Here’s a headline I’ve kicked around in my mind for a few days:
White people everywhere declare themselves “not racist” in response to black churches burning
Inspiration for that headline came from the below picture, which I now see circulating on Facebook amongst white people at ever-increasing frequency and popularity in the wake of the Charleston Massacre and string of additional white terrorist arson against black communities:
I don’t have a problem with the picture, per se. I have a huge problem with the fact that I see it with ever-increasing frequency among white folks in the wake of white supremacist terrorism against black communities. I even see groups of white people using the above picture to band together and declare themselves and one-another “not-racist” in a perverse sort of white ego circle jerk. I give exactly four fucks about this trend:
- It deflects from the real issue of black safety and liberation and institutionalized / systematic white supremacy, and makes it about the egos and insecurities of white individuals. Do I need to explain how problematic this is? I will anyway: when white people “respond” to events relating to black liberation by defensively declaring themselves “not racist,” it creates a comparison and equality between black lives lost and terrorized on one hand, and hurt white egos on the other. Such a comparison minimizes and marginalizes and delegitimizes black lives, even implying that white egos matter more than black lives. This is exactly why “Black Lives Matter!” has risen as a central slogan and even the name of the current liberation movement. This is a great example of racist micro-aggression, and shows how subtle and entrenched racism is in our society. It’s similar to how many people compare a broken windows to a lost life and try to make the discussion about the broken window.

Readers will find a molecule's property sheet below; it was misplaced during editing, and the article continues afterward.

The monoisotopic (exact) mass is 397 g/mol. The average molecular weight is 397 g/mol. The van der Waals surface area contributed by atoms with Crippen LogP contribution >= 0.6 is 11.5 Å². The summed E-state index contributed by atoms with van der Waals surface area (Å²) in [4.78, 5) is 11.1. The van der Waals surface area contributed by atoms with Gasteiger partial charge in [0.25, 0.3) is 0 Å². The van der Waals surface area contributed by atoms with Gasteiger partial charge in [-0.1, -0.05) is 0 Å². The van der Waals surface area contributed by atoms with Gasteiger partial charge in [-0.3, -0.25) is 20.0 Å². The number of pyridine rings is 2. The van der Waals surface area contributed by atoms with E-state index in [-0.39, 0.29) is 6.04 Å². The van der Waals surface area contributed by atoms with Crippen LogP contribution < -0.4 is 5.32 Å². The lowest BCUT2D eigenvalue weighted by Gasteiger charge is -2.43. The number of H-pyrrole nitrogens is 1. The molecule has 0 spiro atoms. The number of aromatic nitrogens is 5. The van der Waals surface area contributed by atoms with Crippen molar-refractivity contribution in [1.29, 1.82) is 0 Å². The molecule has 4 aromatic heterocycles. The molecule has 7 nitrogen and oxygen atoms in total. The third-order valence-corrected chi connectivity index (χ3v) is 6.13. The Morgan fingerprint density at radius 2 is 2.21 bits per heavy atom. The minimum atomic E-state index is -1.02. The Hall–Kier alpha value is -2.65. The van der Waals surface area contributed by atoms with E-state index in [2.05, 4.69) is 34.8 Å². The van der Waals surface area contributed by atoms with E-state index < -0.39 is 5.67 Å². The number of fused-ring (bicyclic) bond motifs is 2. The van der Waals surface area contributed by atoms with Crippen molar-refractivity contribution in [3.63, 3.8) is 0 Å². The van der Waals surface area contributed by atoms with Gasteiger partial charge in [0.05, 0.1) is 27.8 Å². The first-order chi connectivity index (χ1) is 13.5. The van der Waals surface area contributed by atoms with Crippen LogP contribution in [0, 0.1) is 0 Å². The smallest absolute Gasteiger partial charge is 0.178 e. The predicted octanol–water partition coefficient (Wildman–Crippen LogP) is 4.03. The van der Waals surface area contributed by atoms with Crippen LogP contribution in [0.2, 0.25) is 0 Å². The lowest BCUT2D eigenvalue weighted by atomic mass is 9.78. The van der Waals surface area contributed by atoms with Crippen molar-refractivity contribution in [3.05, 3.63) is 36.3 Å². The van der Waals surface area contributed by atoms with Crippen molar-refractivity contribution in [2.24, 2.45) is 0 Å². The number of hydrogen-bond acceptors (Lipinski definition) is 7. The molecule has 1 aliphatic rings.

- Individuals use “I’m not racist” as a way to excuse or hide their passivity: white people claiming they are “not racist” often use such claims to remain on the sidelines, as if this isn’t “their fight.” Or by virtue of declaring themselves “not racist,” they have no work to do. How convenient!